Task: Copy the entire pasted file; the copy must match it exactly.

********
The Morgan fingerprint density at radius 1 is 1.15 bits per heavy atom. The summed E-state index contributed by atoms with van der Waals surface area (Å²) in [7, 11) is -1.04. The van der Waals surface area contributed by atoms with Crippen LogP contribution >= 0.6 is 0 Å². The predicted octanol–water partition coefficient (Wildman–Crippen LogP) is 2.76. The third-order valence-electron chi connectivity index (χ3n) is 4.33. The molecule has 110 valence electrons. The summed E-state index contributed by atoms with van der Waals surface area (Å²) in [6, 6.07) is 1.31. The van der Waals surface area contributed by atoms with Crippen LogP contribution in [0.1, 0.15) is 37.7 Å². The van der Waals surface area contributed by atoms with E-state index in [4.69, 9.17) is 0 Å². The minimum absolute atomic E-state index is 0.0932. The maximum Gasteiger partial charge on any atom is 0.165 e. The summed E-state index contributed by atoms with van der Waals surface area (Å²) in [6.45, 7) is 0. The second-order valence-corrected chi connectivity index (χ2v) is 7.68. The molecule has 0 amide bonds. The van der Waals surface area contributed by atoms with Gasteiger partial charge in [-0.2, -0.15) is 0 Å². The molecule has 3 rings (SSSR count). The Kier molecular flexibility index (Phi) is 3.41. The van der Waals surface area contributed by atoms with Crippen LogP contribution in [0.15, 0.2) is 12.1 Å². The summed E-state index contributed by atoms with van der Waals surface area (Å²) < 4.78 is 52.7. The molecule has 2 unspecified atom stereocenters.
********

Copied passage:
The Morgan fingerprint density at radius 1 is 1.15 bits per heavy atom. The summed E-state index contributed by atoms with van der Waals surface area (Å²) in [7, 11) is -1.04. The van der Waals surface area contributed by atoms with Crippen LogP contribution >= 0.6 is 0 Å². The predicted octanol–water partition coefficient (Wildman–Crippen LogP) is 2.76. The third-order valence-electron chi connectivity index (χ3n) is 4.33. The molecule has 110 valence electrons. The summed E-state index contributed by atoms with van der Waals surface area (Å²) in [6, 6.07) is 1.31. The van der Waals surface area contributed by atoms with Crippen LogP contribution in [0.1, 0.15) is 37.7 Å². The van der Waals surface area contributed by atoms with E-state index in [4.69, 9.17) is 0 Å². The minimum absolute atomic E-state index is 0.0932. The maximum Gasteiger partial charge on any atom is 0.165 e. The summed E-state index contributed by atoms with van der Waals surface area (Å²) in [6.45, 7) is 0. The second-order valence-corrected chi connectivity index (χ2v) is 7.68. The molecule has 0 amide bonds. The van der Waals surface area contributed by atoms with Gasteiger partial charge in [-0.2, -0.15) is 0 Å². The molecule has 3 rings (SSSR count). The Kier molecular flexibility index (Phi) is 3.41. The van der Waals surface area contributed by atoms with Crippen LogP contribution in [0.15, 0.2) is 12.1 Å². The summed E-state index contributed by atoms with van der Waals surface area (Å²) < 4.78 is 52.7. The molecule has 2 unspecified atom stereocenters.